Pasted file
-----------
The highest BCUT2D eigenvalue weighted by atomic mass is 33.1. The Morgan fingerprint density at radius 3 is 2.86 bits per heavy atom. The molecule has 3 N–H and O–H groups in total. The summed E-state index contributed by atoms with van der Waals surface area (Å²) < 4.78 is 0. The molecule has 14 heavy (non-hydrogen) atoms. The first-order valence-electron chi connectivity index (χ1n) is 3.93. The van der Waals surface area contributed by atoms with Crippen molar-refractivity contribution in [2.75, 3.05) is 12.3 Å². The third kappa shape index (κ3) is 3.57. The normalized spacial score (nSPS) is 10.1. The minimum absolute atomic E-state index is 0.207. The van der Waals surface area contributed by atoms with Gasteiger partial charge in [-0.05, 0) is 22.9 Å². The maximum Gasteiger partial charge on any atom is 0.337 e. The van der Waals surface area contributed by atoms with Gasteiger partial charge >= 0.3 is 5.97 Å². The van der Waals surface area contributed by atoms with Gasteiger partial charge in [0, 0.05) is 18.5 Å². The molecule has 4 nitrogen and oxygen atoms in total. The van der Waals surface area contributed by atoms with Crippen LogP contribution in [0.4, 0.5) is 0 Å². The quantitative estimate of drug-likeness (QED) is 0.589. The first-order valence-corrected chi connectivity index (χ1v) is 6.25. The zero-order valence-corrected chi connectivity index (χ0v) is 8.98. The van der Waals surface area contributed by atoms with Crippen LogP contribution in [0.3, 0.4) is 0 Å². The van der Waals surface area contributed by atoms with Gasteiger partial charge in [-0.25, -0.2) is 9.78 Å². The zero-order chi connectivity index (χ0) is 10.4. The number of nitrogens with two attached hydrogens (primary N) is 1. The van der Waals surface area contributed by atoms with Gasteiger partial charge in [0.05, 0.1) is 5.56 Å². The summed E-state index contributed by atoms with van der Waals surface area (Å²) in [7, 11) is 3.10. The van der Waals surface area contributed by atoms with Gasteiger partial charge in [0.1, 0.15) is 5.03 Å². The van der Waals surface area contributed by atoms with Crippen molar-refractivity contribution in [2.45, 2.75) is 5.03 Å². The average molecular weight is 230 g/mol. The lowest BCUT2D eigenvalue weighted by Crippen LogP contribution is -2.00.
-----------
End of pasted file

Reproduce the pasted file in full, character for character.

The highest BCUT2D eigenvalue weighted by atomic mass is 33.1. The Morgan fingerprint density at radius 3 is 2.86 bits per heavy atom. The molecule has 3 N–H and O–H groups in total. The summed E-state index contributed by atoms with van der Waals surface area (Å²) < 4.78 is 0. The molecule has 14 heavy (non-hydrogen) atoms. The first-order valence-electron chi connectivity index (χ1n) is 3.93. The van der Waals surface area contributed by atoms with Crippen molar-refractivity contribution in [2.75, 3.05) is 12.3 Å². The third kappa shape index (κ3) is 3.57. The normalized spacial score (nSPS) is 10.1. The minimum absolute atomic E-state index is 0.207. The van der Waals surface area contributed by atoms with Gasteiger partial charge in [-0.05, 0) is 22.9 Å². The maximum Gasteiger partial charge on any atom is 0.337 e. The van der Waals surface area contributed by atoms with Gasteiger partial charge >= 0.3 is 5.97 Å². The van der Waals surface area contributed by atoms with Gasteiger partial charge in [0, 0.05) is 18.5 Å². The molecule has 4 nitrogen and oxygen atoms in total. The van der Waals surface area contributed by atoms with Crippen LogP contribution in [0.4, 0.5) is 0 Å². The quantitative estimate of drug-likeness (QED) is 0.589. The first-order valence-corrected chi connectivity index (χ1v) is 6.25. The zero-order valence-corrected chi connectivity index (χ0v) is 8.98. The van der Waals surface area contributed by atoms with Crippen LogP contribution in [0.3, 0.4) is 0 Å². The van der Waals surface area contributed by atoms with Gasteiger partial charge in [-0.25, -0.2) is 9.78 Å². The zero-order chi connectivity index (χ0) is 10.4. The number of nitrogens with two attached hydrogens (primary N) is 1. The van der Waals surface area contributed by atoms with Gasteiger partial charge in [0.05, 0.1) is 5.56 Å². The summed E-state index contributed by atoms with van der Waals surface area (Å²) in [7, 11) is 3.10. The van der Waals surface area contributed by atoms with Gasteiger partial charge in [0.1, 0.15) is 5.03 Å². The van der Waals surface area contributed by atoms with Crippen molar-refractivity contribution in [2.45, 2.75) is 5.03 Å². The average molecular weight is 230 g/mol. The lowest BCUT2D eigenvalue weighted by Crippen LogP contribution is -2.00.